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Wang's stay in the U.S. consulate ended after 24 hours. He pleaded unsuccessfully for asylum, walked out and was whisked away by Chinese security personnel. But the brief episode set in motion the downfall of his patron Bo in China's highest-level political purge in two decades. In mid-April, Bo was suspended from the ruling 25-member Politburo, curtailing the career of a political and media sensation who courted Western businesspeople in English even as he pursued political campaigns redolent of Maoist nostalgia in Chongqing. His wife has been named a chief suspect in the "intentional homicide" of Heywood, who may have been poisoned by cyanide at a Chongqing holiday resort. Wang was bundled onto a plane to Beijing and hasn't been heard from since.
Meanwhile, after six days in U.S. custody, Chen left the embassy on May 2 and headed to a local hospital accompanied by U.S. Ambassador Gary Locke. The same day, Clinton arrived in Beijing for delicate economic talks. Intense negotiations between the Americans and Chinese had a precarious outcome: Chen would stay in China, reportedly being assured of his safety by the Chinese side. "I am pleased we were able to faciliate Chen Guangcheng's stay and departure from the U.S. embassy in a way that reflected his choices and our values," Clinton said in a statement. "The United States government and the American people are committed to remaining engaged with Mr. Chen and his family in the days, weeks and years ahead." But that carefully calibrated compromise was immediately tilted when Chen told friends and media on Wednesday evening that he now wanted to leave China and that there had been threats against his wife if he remained in the embassy.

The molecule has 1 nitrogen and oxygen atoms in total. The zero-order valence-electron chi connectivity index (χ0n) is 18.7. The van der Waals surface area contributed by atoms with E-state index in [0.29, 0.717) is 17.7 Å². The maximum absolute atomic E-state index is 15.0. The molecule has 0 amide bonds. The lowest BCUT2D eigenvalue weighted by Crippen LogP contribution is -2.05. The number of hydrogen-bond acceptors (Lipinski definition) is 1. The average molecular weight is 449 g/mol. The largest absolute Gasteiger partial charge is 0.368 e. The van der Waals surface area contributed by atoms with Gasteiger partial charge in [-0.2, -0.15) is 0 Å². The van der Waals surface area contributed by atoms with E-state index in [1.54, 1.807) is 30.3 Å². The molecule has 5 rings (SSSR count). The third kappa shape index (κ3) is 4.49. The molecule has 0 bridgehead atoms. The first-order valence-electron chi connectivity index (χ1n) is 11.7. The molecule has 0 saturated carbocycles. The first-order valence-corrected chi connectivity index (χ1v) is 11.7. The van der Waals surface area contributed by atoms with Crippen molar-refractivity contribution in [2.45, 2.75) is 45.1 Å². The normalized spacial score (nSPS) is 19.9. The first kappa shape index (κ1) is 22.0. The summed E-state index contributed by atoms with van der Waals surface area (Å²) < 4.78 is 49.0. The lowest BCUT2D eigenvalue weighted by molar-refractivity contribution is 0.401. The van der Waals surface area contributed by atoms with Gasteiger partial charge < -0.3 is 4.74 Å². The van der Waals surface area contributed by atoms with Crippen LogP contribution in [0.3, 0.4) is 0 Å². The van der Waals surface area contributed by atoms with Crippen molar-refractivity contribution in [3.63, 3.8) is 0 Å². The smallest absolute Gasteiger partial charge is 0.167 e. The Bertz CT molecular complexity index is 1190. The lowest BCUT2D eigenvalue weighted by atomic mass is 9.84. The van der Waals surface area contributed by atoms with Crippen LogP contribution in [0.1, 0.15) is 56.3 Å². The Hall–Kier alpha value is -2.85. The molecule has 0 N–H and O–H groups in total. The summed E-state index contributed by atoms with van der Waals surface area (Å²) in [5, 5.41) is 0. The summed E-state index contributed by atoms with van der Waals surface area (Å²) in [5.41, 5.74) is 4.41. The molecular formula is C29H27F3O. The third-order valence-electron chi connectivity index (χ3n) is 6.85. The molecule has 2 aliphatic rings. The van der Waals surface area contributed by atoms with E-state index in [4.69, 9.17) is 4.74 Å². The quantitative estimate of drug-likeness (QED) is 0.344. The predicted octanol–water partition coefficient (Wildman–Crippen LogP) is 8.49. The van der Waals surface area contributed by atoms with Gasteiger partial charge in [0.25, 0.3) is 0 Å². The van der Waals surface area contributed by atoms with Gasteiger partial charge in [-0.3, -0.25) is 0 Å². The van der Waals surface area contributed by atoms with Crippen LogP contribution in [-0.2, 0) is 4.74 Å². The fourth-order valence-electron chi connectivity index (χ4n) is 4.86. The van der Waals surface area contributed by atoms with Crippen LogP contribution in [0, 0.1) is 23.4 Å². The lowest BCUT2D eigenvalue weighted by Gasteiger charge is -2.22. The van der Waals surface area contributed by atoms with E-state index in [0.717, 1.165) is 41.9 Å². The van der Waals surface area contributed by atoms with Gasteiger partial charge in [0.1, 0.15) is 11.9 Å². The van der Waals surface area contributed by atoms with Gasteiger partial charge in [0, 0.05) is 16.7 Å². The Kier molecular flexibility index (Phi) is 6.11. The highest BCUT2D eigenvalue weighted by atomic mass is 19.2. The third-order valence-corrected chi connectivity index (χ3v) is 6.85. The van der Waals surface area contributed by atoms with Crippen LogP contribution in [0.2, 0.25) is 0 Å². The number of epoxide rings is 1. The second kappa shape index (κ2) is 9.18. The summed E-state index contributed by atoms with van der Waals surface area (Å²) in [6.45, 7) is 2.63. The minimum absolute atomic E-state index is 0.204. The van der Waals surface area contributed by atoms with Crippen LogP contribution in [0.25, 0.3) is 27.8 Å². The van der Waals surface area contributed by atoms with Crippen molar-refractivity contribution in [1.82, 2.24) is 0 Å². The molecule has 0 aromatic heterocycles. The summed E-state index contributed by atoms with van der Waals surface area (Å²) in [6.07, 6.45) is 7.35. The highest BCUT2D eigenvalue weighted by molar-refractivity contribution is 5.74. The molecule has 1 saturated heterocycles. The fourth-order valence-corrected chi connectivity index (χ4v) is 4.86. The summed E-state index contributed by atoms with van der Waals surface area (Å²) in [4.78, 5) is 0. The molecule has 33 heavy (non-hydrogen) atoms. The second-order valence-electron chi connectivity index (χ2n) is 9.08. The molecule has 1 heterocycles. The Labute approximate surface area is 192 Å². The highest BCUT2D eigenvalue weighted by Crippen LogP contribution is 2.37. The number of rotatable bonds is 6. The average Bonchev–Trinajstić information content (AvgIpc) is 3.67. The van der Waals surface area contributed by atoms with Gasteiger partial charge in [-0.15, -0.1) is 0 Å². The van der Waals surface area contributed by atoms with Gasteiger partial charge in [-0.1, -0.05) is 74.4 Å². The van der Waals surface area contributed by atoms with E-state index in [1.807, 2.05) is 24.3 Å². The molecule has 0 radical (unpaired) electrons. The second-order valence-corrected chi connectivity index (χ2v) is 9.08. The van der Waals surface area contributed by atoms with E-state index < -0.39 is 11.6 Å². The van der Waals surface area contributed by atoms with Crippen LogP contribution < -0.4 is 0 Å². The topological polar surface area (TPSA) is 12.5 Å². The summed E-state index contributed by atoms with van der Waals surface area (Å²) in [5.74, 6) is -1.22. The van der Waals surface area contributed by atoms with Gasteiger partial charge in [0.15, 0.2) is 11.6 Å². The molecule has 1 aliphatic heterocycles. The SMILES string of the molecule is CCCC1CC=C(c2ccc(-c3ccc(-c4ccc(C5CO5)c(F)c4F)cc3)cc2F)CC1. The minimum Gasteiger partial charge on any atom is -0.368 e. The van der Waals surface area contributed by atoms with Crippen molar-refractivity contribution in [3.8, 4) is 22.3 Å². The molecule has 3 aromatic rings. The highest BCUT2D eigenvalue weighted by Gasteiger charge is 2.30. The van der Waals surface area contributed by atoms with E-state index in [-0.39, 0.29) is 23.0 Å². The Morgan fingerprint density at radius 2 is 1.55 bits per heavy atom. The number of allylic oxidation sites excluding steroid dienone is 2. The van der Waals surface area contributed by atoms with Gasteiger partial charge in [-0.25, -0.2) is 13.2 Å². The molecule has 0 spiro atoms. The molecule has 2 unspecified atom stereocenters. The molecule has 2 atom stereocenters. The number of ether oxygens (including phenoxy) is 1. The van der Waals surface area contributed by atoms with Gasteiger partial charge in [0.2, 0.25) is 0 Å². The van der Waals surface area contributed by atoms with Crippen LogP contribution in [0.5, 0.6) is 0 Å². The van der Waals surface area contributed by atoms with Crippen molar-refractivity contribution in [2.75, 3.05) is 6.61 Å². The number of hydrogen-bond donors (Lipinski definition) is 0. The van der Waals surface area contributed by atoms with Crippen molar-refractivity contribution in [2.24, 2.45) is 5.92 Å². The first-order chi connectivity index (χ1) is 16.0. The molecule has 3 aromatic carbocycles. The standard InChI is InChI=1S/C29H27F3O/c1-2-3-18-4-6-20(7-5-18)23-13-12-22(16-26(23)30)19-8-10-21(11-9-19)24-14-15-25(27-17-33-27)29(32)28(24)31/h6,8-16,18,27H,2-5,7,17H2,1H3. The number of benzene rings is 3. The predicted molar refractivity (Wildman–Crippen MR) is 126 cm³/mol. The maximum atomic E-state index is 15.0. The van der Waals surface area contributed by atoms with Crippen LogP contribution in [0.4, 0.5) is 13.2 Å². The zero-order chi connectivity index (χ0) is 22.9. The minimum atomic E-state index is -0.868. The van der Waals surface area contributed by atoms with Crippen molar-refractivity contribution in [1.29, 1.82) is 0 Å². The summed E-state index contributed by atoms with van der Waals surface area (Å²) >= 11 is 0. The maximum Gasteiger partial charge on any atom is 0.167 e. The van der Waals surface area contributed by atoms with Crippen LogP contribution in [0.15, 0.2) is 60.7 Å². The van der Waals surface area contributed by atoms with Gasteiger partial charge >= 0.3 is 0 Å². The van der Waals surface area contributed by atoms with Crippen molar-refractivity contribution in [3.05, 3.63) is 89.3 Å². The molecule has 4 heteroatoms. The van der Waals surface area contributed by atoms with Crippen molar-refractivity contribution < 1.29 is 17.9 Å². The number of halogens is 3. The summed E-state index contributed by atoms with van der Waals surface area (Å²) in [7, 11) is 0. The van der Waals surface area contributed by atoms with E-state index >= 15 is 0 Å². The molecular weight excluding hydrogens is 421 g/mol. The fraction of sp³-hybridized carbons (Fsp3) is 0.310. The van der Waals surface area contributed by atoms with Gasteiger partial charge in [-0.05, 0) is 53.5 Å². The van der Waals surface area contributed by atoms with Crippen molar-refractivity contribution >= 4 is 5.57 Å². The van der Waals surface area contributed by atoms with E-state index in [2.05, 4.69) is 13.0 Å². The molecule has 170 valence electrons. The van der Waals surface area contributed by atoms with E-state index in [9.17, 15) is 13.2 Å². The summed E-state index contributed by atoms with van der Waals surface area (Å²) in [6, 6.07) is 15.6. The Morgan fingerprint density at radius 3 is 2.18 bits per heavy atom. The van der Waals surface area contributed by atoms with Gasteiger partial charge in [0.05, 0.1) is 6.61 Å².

The fallout from these twin tales--that of a purged party boss and a courageous activist--will have profound implications for U.S.-China relations. The quests for refuge by Wang and Chen have dragged the U.S. into what Beijing refers to as internal affairs and could feed into the delusions of Chinese hard-liners who see America's meddling hand everywhere. But more important, the consequences of the two cases may indicate the path China's future leaders will take. Will they kick up political and legal reform? Or indulge in knee-jerk defenses of the party's mandate to rule China? The audience in the country itself is now more engaged than ever. "These [two] events are like lava, these eruptions of disaffection that pop up like gushers," says Orville Schell, head of the Center on U.S.-China Relations at the Asia Society in New York City. "In an open society, when these things happen, nobody notices. But in a controlled society they take on enormous symbolic importance and thus can become very toxic."